If Any Of Us Wants A Reality Check, We Just Have To Go Back And Watch Vapachi Or Lal Uncle’s Work: Dulquer Salmaan

Director: Shamzu Zayba

Cast: Anu Sithara, Jacob Gregory, Shine Tom Chacko

Shamzu Zayba’s Maniyarayile Ashokan is set in a village where the scent of love fills the air. The opening credits appear over an object of love (Unnimaya, played by Anu Sithara), who makes every single man pine for her with a lovelorn sigh as she walks past them in slow motion, to the strains of a song. There’s the sense of wanting someone who’s way out of your league, and appropriately, we segue right to our protagonist, Ashokan (the affable Jacob Gregory). It’s the day of his wedding, but at night, his bride — whose face we don’t see yet — asks him a strange question. Is it true that he was married earlier? Is it true that he has two children? Before we can learn the answer, we cut to the past, where another beautiful woman walks through another song. It’s another stretch in slow motion. Who is this, now? And the story begins.

Ashokan is a lowly clerk in a lowly government office. His “problem” is that — as a prospective bride who’s out of his league puts it — he’s not tall, not fair, not attractive. Aren’t there short, dark, perfectly ordinary looking women in this village, who’d have no qualms about marrying this very nice, very decent man? That’s something the film doesn’t bother itself with, otherwise there’d be no story. (I still wish they’d addressed this issue.) Every woman Ashokan considers (one of them even falls for him) is heroine-pretty; in other words, way way way out of his league. Somehow, nothing works out. Ashokan looks longingly at a newly married colleague, who gets on his bike and asks his wife to wrap her arms around his waist. He even envies his father’s knee aches, because the man has a loving wife to massage herbal oil into his joints.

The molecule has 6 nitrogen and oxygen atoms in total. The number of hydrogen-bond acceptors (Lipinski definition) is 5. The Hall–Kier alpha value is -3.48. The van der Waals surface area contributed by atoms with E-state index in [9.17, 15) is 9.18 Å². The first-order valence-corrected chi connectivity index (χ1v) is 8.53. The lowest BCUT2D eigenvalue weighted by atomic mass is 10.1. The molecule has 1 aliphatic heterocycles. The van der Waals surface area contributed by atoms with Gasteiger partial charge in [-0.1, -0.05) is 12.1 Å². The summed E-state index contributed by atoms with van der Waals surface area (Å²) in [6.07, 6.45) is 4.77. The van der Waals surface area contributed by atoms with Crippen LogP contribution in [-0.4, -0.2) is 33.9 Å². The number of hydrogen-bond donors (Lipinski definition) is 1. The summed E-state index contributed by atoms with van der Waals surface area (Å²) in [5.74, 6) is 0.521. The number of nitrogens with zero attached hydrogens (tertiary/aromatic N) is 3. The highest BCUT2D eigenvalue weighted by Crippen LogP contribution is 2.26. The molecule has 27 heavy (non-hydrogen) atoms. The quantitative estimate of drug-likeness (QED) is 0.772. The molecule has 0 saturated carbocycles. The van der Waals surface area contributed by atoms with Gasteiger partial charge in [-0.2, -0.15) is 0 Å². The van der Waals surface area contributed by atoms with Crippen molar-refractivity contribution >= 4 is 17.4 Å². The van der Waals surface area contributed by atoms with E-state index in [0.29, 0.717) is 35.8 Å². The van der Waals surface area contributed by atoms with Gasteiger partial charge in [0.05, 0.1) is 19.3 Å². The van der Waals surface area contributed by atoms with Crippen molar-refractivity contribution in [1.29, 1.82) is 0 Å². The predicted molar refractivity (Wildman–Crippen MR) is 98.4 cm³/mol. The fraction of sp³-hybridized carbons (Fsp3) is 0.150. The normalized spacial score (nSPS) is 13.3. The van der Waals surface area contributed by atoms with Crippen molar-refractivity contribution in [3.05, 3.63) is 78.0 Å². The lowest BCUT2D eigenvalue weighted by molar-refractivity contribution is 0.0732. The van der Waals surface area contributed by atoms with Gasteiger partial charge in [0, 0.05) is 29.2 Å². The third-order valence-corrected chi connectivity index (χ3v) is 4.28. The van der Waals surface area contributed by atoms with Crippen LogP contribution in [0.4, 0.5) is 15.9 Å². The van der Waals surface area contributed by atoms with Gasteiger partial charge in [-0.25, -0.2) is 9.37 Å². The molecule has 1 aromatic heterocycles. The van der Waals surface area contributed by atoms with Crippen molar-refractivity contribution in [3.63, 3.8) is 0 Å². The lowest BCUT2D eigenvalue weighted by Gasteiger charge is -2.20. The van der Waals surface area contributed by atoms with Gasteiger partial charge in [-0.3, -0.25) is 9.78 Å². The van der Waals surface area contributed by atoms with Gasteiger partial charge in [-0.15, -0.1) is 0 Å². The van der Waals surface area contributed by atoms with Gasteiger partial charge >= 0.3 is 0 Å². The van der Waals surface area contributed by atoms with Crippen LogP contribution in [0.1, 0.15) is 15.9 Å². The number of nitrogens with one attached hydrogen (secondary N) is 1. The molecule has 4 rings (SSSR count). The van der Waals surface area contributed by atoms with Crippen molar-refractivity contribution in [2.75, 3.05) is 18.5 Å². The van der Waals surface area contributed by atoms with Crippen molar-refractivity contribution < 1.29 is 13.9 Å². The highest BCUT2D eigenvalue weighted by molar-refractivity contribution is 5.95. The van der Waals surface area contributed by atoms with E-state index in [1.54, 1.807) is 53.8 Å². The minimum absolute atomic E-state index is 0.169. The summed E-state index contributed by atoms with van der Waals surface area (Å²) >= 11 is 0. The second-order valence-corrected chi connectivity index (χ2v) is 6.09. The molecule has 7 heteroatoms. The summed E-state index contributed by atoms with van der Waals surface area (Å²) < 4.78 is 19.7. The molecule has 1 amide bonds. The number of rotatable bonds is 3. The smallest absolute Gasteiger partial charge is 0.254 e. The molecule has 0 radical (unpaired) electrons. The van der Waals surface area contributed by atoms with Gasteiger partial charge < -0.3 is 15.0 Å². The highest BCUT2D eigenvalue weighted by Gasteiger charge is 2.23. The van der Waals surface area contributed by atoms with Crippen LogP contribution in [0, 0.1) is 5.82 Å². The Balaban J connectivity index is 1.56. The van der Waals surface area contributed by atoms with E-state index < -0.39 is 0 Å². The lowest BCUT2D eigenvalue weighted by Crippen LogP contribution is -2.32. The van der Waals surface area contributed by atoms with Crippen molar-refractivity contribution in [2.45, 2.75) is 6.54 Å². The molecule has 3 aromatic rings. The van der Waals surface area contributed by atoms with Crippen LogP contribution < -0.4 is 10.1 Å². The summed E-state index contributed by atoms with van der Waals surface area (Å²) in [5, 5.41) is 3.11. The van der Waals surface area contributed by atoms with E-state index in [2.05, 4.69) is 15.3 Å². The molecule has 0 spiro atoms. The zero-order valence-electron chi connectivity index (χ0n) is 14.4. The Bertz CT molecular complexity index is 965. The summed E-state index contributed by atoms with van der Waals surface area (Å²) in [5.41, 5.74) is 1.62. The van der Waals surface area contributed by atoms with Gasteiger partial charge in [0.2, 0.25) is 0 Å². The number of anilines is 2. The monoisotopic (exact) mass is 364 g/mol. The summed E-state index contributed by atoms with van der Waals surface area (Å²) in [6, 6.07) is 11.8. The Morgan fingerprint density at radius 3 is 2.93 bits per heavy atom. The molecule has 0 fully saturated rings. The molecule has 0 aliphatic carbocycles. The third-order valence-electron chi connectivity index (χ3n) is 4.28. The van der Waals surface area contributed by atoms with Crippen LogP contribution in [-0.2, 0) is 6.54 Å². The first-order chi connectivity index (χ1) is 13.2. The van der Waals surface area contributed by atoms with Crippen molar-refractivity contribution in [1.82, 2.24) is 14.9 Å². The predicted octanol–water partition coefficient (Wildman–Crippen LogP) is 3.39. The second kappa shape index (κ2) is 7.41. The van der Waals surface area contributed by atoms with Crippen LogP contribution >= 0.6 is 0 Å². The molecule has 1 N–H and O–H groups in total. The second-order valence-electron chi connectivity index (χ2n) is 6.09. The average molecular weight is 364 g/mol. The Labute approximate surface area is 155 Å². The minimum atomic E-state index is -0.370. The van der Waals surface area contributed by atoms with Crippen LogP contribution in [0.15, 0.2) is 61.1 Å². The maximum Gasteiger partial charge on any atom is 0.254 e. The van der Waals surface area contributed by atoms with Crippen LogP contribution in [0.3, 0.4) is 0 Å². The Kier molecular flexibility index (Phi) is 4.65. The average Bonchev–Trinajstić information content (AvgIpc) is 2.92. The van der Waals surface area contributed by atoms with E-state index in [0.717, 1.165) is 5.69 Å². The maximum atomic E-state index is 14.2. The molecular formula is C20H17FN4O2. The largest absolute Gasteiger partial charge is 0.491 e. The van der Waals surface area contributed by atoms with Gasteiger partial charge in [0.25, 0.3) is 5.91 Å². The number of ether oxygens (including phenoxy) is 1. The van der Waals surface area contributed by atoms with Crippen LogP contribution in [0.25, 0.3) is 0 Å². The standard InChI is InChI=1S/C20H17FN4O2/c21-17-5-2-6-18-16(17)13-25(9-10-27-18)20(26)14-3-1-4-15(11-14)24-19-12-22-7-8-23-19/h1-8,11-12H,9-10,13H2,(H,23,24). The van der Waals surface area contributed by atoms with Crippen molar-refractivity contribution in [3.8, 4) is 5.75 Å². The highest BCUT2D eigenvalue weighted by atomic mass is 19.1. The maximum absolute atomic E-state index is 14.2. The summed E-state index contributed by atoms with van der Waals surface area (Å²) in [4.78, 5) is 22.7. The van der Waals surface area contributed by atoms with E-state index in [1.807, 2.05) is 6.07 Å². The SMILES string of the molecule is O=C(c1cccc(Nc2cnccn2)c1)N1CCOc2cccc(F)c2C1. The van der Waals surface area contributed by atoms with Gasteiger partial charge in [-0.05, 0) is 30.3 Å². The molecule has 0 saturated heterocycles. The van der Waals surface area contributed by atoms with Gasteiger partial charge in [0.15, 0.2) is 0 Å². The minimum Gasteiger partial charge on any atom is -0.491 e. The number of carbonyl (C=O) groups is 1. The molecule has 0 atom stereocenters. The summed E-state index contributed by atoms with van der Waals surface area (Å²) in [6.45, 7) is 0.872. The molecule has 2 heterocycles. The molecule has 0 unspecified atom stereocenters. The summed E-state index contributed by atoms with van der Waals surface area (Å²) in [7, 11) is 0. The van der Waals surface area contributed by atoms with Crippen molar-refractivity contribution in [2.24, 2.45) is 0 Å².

Maniyarayile Ashokan, On Netflix: A Sweet-Natured Romance That Needed To Be Sharper, Quirkier

Maniyarayile Ashokan is sweet-natured and hard to dislike, but the writing is flat and it’s hard to care about anyone’s plight. Shine Tom Chacko plays Ashokan’s friend Shaiju, who’s estranged from his wife and young son. The writer (Vineeth Krishnan, working from a story idea by Magesh Boji) doesn’t think it’s important to tell us why. The track is almost redundant, and the way it resolves itself is almost insulting. Another friend, Ratheesh (Krishna Sankar), comes with another half-baked relationship track. He’s almost redundant, too. Shaiju, in a couple of scenes, comes across as a chronic teller of tall tales. People laugh at his exaggerations, but this trait disappears almost as soon as it appears. Like most things in the movie it adds up to nothing. Nothing that happens with them, to them, around them impacts our understanding of Ashokan in any significant way.

If all you want is to spend two hours in a pleasant manner, with mild laughs, you could do worse. But with this premise, this film should have been much better. I thought about Amol  Palekar‘s Thodasa Roomani Ho Jayen (1990), where Anita Kanwar played an ordinary-looking woman whose inability to find a man becomes everybody’s business. That film went into some very dark places. There was despair, depression. There was also a sense of self-discovery, emancipation. Maniyarayile Ashokan is content to be “cute”. Even at his lowest, Ashokan never comes across as anything more than damn I missed the bus and now I have to walk unhappy. In trying to make the proceedings “entertaining”, the film cheats its protagonist, who remains a flat line from start to finish. We get a person. We don’t get any personality.

There are too many songs (by Sreehari K Nair). There’s too much slow motion. There are needless star cameos — they’re certainly fun, but they yank the film out of its small, unassuming world. The one time I started to get into the film was when Ashokan does something the rest of us would consider “mad”. It’s a fascinating development. But this quirky detour needed a quirkier screenplay. Take Trance. The protagonist is off, and the writing is equally off. Some stories cannot be told straight, and they can’t be told “cute”. (Put differently, if you want to give the audience a good time, you shouldn’t go near this kind of story.) By not wading into darker waters, Maniyarayile Ashokan comes off as a disappointingly shallow experience.

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